Sunday, February 1, 2015

Bob Dylan – Shadows in the Night

Shadows in the Night

I was skeptical last year when the news surfaced that Bob Dylan was recording an album of songs associated with Frank Sinatra. But listening and re-listening to Shadows in the Night over the past few days, I was captivated by Dylan’s 10-song, 35-minute excursion into the Great American Songbook.

Although each of these songs may have been sung by Sinatra at one point – and he’s listed as a co-writer on “I’m a Fool to Want You,” the opening number – and although the album title, Shadows in the Night, may be an allusion to “Strangers in the Night,” a Sinatra hit of the mid-1960s, I really don’t hear the album as a Sinatra tribute.

For one thing, Dylan does none of Sinatra’s major hits. There are no versions of “Strangers in the Night,” “New York, New York,” “It was a Very Good Year,” “One for My Baby,” “My Way,” etc. on this album. I looked through my own (limited) collection of Sinatra albums and not one of these songs is there. So while I am familiar with some of them from versions by other artists as disparate as Louis Armstrong and Rufus Wainwright – I recall 20-year-old Rufus singing a beautiful rendition of Irving Berlin’s “What’ll I Do” at his maternal grandmother’s funeral in 1994 – I do not have previous Sinatra associations with any of these songs.

For another, Dylan does not attempt to sound like Sinatra – how could he possibly? – and the arrangements, played by Dylan’s touring band with some occasional muted horns added to some songs, sound nothing like Sinatra’s typical big band or orchestral settings. There isn’t even a piano player on the album.

The Sinatra allusion aside, Shadows in the Night is a great title for a deeply intimate album that really should be listened to late at night. The songs are mature reflections sung quietly in Dylan’s ragged, yet compelling voice. He makes these songs his own in ways that are very different from how Sinatra – or other voices like Tony Bennett or Ella Fitzgerald – might have approached them.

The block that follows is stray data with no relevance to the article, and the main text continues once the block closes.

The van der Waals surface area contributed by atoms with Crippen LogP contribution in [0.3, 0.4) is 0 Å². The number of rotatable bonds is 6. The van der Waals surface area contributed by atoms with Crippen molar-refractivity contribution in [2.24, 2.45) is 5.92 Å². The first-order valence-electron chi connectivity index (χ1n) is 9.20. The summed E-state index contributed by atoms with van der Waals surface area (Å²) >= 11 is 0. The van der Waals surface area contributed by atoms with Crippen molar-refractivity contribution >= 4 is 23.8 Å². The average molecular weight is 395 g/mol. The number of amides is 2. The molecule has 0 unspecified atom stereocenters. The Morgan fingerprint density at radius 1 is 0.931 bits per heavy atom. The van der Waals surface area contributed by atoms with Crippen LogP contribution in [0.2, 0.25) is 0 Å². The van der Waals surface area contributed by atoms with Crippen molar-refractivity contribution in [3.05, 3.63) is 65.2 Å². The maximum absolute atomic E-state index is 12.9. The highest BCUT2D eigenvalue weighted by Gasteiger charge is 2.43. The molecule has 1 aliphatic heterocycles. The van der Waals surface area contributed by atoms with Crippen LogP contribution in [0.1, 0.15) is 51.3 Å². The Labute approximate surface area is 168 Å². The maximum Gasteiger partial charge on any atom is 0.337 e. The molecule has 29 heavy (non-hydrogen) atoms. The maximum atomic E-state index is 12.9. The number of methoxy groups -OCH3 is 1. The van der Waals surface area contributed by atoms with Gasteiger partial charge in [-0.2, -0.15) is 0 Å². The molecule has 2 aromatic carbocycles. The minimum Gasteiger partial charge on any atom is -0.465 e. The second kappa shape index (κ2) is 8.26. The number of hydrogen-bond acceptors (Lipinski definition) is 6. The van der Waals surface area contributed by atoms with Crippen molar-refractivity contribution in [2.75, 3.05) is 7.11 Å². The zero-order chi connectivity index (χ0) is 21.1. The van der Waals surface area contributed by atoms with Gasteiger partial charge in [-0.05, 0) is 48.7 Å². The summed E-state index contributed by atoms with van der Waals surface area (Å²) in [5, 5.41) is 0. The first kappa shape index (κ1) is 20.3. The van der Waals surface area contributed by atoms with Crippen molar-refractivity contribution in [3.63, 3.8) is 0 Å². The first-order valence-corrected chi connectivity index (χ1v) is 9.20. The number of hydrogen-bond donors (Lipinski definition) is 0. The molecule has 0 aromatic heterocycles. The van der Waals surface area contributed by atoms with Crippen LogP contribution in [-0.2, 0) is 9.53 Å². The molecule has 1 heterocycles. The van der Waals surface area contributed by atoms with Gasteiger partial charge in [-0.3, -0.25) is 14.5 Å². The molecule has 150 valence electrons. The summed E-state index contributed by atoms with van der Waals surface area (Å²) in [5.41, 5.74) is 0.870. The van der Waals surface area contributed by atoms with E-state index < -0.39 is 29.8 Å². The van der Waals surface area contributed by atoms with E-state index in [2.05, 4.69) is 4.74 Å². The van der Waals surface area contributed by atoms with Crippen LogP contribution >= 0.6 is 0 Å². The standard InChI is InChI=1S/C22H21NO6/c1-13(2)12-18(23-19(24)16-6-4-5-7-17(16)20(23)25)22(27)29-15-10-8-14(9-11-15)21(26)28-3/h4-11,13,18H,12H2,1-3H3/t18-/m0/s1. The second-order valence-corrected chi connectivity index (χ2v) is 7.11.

The key song, for me anyway, is “Why Try to Change Me Now?” one of the more obscure songs I’d never heard before. Written by Joseph McCarthy Jr. and Cy Coleman, it’s lyrics could credibly have been written by Dylan about himself. “So, let people wonder, let ‘em laugh, let ‘em frown/You know I’ll love you till the moon’s upside down/Don’t you remember I was always your clown?/Why try to change me now?” he sings on top of a quietly lovely guitar-and-pedal-steel-based arrangement.

Among my other favorites are the weary-voiced renditions of “Autumn Leaves” and “That Lucky Old Sun,” both songs I’ve heard by many other artists, and Berlin’s “What I’ll Do,” a beautiful, lonely song.

Many of these are songs of regret – regrets borne of maturity and experience – and Dylan’s voice, ragged from the decades but somehow sweeter than it’s ever been, and as compelling as it’s ever been, draws me deeply into the songs. And I love the way he’s re-imagined the songs for subdued, arrangements built around guitars, pedal steel and bass.

This is not an album that Dylan – who revolutionized the art of songwriting in the 1960s when he was in his 20s – could have made back then. But it is something I’m glad he surprised us with in his 70s.

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--Mike Regenstreif

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